Posted in NEWS on March 8, 2014

By Marc Calderaro

It's hard to introduce No. 2 Reid Duke at this point. I mean, what hasn't he done? He started his reputation out as a great online player, picking up a MOCS title to his name. Then things started spiraling out of control. Then he started racking up Grand Prix finishes like they were Beanie Babies (with now nine Top 8s to his name), and he's currently ranked second in the world.

Josh Netto is no slouch himself, although he plays himself off as one. A local player who's taken down a Star City Games Invitational Qualifier before, he self-proclaims that he's here to have fun. It's hard not to have fun when you're sitting 3-0, but sitting against someone like Reid Duke in Round 4 is quick way to dampen that, though Netto is still pleased as punch.

Netto's Tempo Twin deck has a pretty good game against Duke's UW Tron in the first game. Duke admitted that "it's tough." But he continued, "I have twelve hate cards in the sideboard; games two and three are very positive." Packing things like Celestial Purge and Ghostly Prison, cards that just shut down the Splinter Twin-Pestermite combination, it was hard to disagree.

On why he decided to play this deck over his well-performing GB Obliterator Rock from the Pro Tour: "Short Answer? It's really fun." Good enough for me, Reid.

Reid Duke
Game 1

Urza's Mine, Urza's Tower, and Expedition Map from Reid Duke ensured an "Urzatron" completion on the third turn. His opponent Josh Netto began as a usual Twin variant deck does: he sculpted for a couple turns with Serum Visions and waited for the opportune moment to launch his two card combo assault. Duke did precious little with his assembled Urzatron, opting to just cast a few Thirst for Knowledge, thanks to a Talisman of Progress, and do some hand sculpting himself.

After delaying Netto with Remand, Duke resolved a Gifts Ungiven. With the amount of mana he currently had at his disposal (twelve), he could do anything. He opted for a Path to Exile, Condescend, Remand, and Hallowed Fountain. The pile showed great respect for the Twin deck's ability to win out of nowhere. Duke knew that flashy cards weren't going to win him the match, pure card advantage might. Netto allowed Condescend and the Remand to go to Duke's hand. The Sugarloaf, New Yorker already had a win condition in his hand (an Emrakul, the Aeons Torn), so all he needed was time.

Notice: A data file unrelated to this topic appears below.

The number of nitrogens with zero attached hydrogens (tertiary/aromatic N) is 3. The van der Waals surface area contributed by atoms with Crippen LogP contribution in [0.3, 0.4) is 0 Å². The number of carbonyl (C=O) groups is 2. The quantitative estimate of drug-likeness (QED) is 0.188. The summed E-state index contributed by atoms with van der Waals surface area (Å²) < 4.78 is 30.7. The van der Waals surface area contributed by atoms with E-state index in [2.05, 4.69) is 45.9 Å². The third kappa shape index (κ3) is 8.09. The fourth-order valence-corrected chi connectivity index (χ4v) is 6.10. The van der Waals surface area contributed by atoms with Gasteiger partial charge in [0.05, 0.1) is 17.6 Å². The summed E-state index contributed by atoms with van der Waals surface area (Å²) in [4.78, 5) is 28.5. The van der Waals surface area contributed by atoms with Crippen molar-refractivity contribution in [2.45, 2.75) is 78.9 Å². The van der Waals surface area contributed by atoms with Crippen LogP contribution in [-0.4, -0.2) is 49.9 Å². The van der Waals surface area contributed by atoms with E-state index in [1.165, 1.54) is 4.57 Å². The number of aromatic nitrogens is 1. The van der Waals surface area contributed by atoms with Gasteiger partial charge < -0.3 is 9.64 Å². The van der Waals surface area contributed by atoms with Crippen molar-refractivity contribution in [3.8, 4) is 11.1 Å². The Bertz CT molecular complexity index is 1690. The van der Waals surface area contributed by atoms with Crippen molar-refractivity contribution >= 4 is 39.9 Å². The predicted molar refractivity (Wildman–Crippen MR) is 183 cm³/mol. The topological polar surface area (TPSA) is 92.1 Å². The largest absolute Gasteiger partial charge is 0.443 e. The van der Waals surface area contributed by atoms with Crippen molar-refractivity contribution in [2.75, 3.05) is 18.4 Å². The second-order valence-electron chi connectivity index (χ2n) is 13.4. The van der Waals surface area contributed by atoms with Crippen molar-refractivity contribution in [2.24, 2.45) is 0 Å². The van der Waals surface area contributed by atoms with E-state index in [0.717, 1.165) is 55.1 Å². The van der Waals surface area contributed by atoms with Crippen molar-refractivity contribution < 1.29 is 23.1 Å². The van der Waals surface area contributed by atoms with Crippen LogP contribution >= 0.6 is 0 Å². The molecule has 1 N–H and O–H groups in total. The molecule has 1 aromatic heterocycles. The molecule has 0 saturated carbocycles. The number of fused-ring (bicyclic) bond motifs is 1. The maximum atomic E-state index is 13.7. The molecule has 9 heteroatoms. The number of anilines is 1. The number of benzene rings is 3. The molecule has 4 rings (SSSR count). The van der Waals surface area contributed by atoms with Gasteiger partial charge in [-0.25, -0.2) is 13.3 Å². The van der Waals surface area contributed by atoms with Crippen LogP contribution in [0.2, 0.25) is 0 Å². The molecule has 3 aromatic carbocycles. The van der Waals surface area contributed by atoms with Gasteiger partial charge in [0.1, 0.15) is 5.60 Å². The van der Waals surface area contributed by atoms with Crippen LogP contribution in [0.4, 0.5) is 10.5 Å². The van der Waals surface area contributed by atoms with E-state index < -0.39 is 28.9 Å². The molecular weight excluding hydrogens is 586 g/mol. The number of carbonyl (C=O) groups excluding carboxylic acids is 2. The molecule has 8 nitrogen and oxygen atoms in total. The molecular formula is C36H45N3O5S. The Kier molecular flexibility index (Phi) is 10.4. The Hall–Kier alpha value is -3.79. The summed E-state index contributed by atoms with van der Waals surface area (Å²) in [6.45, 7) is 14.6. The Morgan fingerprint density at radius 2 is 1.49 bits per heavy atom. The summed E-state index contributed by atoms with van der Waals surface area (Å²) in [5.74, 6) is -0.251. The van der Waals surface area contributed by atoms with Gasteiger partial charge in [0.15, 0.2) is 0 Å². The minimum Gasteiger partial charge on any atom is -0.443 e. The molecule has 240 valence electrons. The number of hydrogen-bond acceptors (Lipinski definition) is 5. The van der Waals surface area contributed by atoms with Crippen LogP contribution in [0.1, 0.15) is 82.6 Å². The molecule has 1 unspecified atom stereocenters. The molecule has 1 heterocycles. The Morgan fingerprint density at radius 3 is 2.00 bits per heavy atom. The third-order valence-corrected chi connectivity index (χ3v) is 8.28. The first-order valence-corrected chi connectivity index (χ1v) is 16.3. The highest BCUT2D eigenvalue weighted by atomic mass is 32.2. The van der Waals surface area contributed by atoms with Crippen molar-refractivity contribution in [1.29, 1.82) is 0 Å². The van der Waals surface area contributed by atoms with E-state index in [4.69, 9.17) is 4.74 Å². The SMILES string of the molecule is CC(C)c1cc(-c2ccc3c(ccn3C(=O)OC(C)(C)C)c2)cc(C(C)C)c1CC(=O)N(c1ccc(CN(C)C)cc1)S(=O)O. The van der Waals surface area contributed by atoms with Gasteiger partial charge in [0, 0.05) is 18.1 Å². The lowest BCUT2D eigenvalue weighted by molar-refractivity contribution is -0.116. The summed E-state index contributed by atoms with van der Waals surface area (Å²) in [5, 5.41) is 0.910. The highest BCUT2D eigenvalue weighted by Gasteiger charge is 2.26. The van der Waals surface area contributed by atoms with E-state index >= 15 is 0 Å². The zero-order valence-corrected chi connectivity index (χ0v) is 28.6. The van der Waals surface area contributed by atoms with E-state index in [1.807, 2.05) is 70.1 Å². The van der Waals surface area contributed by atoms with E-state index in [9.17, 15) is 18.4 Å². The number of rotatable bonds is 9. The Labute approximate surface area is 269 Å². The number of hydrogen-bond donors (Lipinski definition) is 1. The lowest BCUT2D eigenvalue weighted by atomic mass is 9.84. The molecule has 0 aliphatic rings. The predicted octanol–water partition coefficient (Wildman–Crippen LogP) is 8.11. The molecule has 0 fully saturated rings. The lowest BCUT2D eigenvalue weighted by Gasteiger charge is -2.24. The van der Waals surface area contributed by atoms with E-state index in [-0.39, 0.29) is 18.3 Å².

The fate of the game seemed sealed when Pestermite was hit by Remand yet again, while Duke drew more cards off his third Thirst for Knowledge. Duke, as calm as ever, untapped for his turn and tapped fifteen mana and cast the Eldrazi.

But Netto had plans. During Duke's extra turn, right before Duke could declare his attackers, Netto cast a Pestermite and targeted the Emrakul which would tap it down (though Emrakul has "Protection from colored spells," the triggered ability from the Pestermite comes from a creature, as it's no longer on the stack when the ability happens). A counter war ensued, and Duke eventually got rid of the blue creature, but only after it had tapped the big dude.


The same shenanigans came the next turn—this time using Deceiver Exarch. Duke again had some removal in the form of Oblivion Ring, but Netto had a Mizzium Skin for Hexproof. Duke smartly responded with another Path to Exile before the Mizzium Skin could resolve, which would have stopped any targeted removal for the remainder of the turn, perhaps allowing a resolved Splinter Twin resulting in "Infinity Faeries."

It had been three turns with Emrakul on the board, and the 15/15 still could not attack, nor trigger its annihilator ability. Then Netto did it again, finding another Pestermite to delay the doomsday clock (not to be confused with the Armageddon Clock). Duke had run out of spot removal answers and cleared the board with Wrath of God—including his win condition. It's humorous that the right play was to kill his own 15/15 and Netto's 2/1, but indeed it was the only play.